Localized vs. Personalized emails: What’s the difference?
When it comes to email marketing, there are aways buzzwords floating around.
Personalization, customization, and localization are some of the most popular right now. These terms are all connected and tie into each other. But, it’s also important to see that there are some key differences too. And these differences matter when you’re trying to come up with the best email marketing campaign to fit your needs.
So, that’s what we’re going to cover here.
First, you’ll learn how localized emails and personalized emails are both types of customized emails. Then, we’ll dig into a few of the distinctions, so you’ll know which is the best approach for the campaigns you want to launch now and into the future.
Let’s get into it.
Understanding customized emails
While it probably seems like the terms customized and personalized sort of mean the same thing, there’s a big difference.
With customized email, your reader chooses the content they get. And when it comes to personalized email, you decide what they get.
So let’s break it down a bit more with an example.
Let’s say you run a clothing store. A person visits your website and comes upon a pop-up or scroll box that asks for their information. They fill that in with their name, email, and zip code as well as what clothing they are interested in, for example, mens, womens, kids, or unisex.
In this case, when this customer checks off the box that they only want to get info from your store about women’s clothing, they have customized their experience.
Now, let’s take it a step further and look at personalization.
Using personalized emails
Personalization is a huge thing in marketing right now. In fact, consumers expect to get personalized emails with content that speaks directly to them.
In most of these cases, your readers aren’t expressly informing you what they want; for example, they might not check off any interest box for your clothing store.
But their behavior is giving you a lot of data points to work with over time. So you might track a user and find out that they are okay with getting any and every email, but they only ever buy men’s clothing.
If you want to send them much more targeted and personalized emails, then you should segment them off into the portion of your email list that’s only targeted to current customers who buy men’s clothing.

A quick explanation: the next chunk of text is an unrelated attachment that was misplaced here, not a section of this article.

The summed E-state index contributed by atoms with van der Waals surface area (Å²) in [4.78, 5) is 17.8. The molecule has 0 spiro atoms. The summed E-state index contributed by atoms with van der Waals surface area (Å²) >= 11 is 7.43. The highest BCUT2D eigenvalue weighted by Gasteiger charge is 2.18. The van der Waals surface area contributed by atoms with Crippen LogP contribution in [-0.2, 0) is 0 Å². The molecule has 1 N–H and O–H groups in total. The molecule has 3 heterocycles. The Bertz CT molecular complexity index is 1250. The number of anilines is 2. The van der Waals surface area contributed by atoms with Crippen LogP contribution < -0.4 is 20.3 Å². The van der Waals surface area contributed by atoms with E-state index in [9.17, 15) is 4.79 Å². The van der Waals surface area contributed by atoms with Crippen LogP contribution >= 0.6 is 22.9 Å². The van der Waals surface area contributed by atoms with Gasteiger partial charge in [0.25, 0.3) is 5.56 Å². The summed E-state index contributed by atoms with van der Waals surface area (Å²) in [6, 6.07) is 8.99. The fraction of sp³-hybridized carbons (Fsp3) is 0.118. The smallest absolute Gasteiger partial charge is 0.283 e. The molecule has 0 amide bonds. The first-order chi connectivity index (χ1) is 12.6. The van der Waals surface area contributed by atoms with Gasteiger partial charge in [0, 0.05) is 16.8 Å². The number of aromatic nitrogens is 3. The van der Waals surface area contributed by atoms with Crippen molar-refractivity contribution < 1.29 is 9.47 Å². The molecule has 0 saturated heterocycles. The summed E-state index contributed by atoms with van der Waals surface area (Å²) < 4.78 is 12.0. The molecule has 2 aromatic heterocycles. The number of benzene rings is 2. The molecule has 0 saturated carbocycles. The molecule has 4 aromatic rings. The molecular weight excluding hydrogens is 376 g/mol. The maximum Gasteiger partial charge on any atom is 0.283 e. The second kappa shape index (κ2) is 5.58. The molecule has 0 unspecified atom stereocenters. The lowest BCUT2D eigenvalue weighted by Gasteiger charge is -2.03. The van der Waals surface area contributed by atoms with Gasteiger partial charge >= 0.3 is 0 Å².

Personalization is much more data and behavior focused. You’re using available tools and technology to track this, vs. being told by the customer want they want directly.
Now, let’s throw localized emails into the mix.
Using localized emails
Localized emails focus on your target reader’s local area.
You can get this information through both customized emails, meaning your reader gave you their zip code when they signed up for email. Or you can also get it through personalized emails; the data shows where they are accessing their email or the shipping address for the items they bought.
Sending localized emails is just another way to tap into personalization, especially if you are trying to reach potential customers across different areas and time zones.
For example, let’s say your clothing store has hubs in New York City and Los Angeles. The three hour time difference might not seem like a big deal, but when it comes to improving your deliverability, open, and click rates, you want to always try to send your emails, so they land in the inbox at the best possible time.
These times are not going to be the same in NYC and LA; that’s where localization comes into play. You can send an email that hits an 11 am inbox in New York as well as LA, optimizing the time for both customer bases.
If you’re able to combine all these methods of customization, personalization, and localization into your email campaigns, you’re going to be ready to go deep when it comes to giving your customers what they want — emails that speak directly to them.
Here’s one example:
Your store can send out super personalized emails that highlight a special sale for a local store, complete with appointment times. It’s virtually impossible to do that with a ton of subscribers unless you’ve got the right tools and data to make sure you’re treating your readers as individuals, not just one member of a giant list.
When they realize they can get specific emails that target their exact needs and interests, you’re going to have one happy customer.